food test labs at Iams Company. Each one of these monthly campaigns results in
the face-to-face distribution of about 30,000 leaflets, and as a whole, PETA’s
activist network hands out millions of pieces of animal rights literature every
year. Check it out at animalactivist.com.
In addition to handing out leaflets, you can also post them on bulletin boards
in public areas such as apartment buildings, companion animal supply stores,
laundry facilities, libraries, student unions, supermarkets and veterinary offices.
Your leaflet will stand a better chance of staying in place if you can get permission
before posting it in a public area. Often, vegan and vegetarian restaurants and
health food stores will allow you to leave a small stack of pamphlets near the
register or in a designated literature rack. Leaving stacks of leaflets out is
a great idea because everyone who picks one up is actually interested in the
topic—you’re reaching the lowest-hanging fruit, and with almost no
time expenditure on your part. If you leave some there, be sure to check back
frequently and restock the supply—the leaflets go fast!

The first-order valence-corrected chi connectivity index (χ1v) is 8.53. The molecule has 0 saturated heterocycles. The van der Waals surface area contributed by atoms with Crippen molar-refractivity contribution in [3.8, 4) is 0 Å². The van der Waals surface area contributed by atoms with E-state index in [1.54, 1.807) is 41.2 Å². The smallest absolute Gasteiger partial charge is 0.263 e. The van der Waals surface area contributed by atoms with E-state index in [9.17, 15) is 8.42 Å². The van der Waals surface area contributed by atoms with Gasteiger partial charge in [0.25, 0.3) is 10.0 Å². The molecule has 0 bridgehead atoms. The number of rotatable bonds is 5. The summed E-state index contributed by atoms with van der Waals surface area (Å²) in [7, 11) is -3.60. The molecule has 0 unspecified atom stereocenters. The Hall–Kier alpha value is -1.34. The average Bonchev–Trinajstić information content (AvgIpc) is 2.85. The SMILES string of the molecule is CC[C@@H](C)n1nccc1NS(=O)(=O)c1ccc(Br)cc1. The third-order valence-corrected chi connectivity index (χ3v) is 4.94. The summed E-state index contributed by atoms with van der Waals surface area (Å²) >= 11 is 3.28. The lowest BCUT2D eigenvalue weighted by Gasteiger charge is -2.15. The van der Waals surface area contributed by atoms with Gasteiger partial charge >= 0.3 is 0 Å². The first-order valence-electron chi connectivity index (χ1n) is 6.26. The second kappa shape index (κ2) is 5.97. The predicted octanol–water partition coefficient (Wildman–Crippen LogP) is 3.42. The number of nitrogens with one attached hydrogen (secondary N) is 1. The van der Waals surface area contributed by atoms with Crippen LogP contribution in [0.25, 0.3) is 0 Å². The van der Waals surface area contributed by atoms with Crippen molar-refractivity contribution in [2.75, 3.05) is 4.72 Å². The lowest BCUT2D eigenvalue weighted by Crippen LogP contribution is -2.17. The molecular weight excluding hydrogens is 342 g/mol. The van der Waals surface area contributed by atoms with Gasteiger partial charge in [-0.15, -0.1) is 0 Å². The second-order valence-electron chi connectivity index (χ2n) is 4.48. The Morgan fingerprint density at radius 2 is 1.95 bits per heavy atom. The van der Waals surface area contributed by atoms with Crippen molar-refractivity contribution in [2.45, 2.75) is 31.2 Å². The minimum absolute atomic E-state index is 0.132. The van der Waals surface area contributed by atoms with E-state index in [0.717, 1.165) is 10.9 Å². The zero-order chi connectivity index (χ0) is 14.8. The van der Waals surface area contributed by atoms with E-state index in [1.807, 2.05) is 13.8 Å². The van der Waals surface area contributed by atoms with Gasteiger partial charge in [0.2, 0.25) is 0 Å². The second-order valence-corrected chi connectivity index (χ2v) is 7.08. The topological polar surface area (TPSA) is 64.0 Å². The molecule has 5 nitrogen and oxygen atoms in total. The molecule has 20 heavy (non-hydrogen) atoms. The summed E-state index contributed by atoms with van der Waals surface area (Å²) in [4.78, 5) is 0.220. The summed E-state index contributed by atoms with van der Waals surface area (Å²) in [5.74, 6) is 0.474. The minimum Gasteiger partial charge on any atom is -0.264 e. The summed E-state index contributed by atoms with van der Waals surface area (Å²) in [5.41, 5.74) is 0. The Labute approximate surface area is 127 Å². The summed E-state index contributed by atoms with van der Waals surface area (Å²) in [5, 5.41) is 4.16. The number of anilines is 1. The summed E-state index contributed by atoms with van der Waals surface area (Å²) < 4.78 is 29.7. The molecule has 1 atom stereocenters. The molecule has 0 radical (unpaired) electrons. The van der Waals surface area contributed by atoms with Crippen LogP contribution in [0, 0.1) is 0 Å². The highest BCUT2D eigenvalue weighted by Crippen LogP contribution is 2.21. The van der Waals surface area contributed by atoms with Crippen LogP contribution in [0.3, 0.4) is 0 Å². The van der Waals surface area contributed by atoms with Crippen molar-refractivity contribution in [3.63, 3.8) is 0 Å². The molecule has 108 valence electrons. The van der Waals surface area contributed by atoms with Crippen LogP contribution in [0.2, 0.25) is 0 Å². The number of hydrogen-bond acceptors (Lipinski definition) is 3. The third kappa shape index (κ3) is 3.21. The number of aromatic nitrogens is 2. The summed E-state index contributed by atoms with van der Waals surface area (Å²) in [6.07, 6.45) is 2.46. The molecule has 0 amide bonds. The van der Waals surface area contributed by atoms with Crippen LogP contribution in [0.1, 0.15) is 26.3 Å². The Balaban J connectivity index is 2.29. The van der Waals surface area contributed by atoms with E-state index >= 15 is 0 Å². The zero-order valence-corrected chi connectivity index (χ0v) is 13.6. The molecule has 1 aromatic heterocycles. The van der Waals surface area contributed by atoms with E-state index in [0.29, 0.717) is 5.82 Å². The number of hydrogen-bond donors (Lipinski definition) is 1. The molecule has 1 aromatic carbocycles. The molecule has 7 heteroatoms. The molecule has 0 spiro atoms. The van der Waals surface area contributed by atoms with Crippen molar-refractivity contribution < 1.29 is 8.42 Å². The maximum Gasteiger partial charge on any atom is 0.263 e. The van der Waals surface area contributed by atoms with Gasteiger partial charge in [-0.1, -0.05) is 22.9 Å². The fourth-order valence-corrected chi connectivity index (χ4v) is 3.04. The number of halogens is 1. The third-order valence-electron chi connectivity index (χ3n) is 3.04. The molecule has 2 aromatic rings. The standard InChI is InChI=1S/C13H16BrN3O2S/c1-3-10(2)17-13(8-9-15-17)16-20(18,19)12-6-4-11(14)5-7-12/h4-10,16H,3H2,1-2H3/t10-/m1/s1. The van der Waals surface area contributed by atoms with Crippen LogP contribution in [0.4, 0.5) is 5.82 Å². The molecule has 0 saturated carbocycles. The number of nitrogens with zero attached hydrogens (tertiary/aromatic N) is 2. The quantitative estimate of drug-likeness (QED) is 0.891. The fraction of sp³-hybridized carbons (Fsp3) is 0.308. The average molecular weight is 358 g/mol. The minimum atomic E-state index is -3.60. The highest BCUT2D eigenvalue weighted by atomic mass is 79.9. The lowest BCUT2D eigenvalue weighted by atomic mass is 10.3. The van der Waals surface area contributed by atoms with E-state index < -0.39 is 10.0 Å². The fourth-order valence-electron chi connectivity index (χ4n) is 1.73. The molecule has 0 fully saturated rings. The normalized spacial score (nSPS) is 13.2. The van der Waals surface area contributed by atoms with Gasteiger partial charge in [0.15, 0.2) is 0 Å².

Although it is a very easy tactic, walking around handing out booklets to passersby
can sometimes feel routine, and you may encounter a few rude people. As Jon points
out, it’s important to remember how much good leafleting does for animals.
In just a matter of an hour,” he says, “we can oftentimes
reach hundreds of individuals with this information. Even if just one individual
goes vegetarian out of this, we’re looking at approximately 35 birds and
mammals spared a life of suffering per year. This is not including the number
of people who will be more empathetic to farmed animal issues and such. In short,
this is a highly effective and efficient use of time. So while it might be easy
to dwell on the worst-case scenario, the likeliest of scenarios is always that
leafleting will be relatively painless and that as a result, many more individuals
will consider the animals’ plight.”
To emphasize his point, Jon likes to share his favorite example of how powerful
vegan leafleting can be. About 15 years ago, Matt Ball—now executive director
for Vegan Outreach, but then a student at the University of Illinois—was
distributing vegan literature at his campus when he was approached by two men:
a dairy farmer and a fellow student named Joe Espinosa. Rather than berating
the dairy farmer for exploiting animals, Matt used a very respectful tone and
discussed the positive aspects of veganism. Joe was so impressed by Matt’s
civil approach that he got some information himself, went vegan and has gone
on to hand out more than 100,000 booklets on behalf of Vegan Outreach and farmed
animals. “So,” says Jon, “Matt’s decision to get out
that day and speak up for the animals has yielded some enormous benefits!”
Mark Hawthorne is a contributing writer for Satya. This piece is
excerpted from Striking at the Roots: A Practical Guide to Animal Activism (O
Books), to be
published in April 2008 (www.strikingattheroots.com).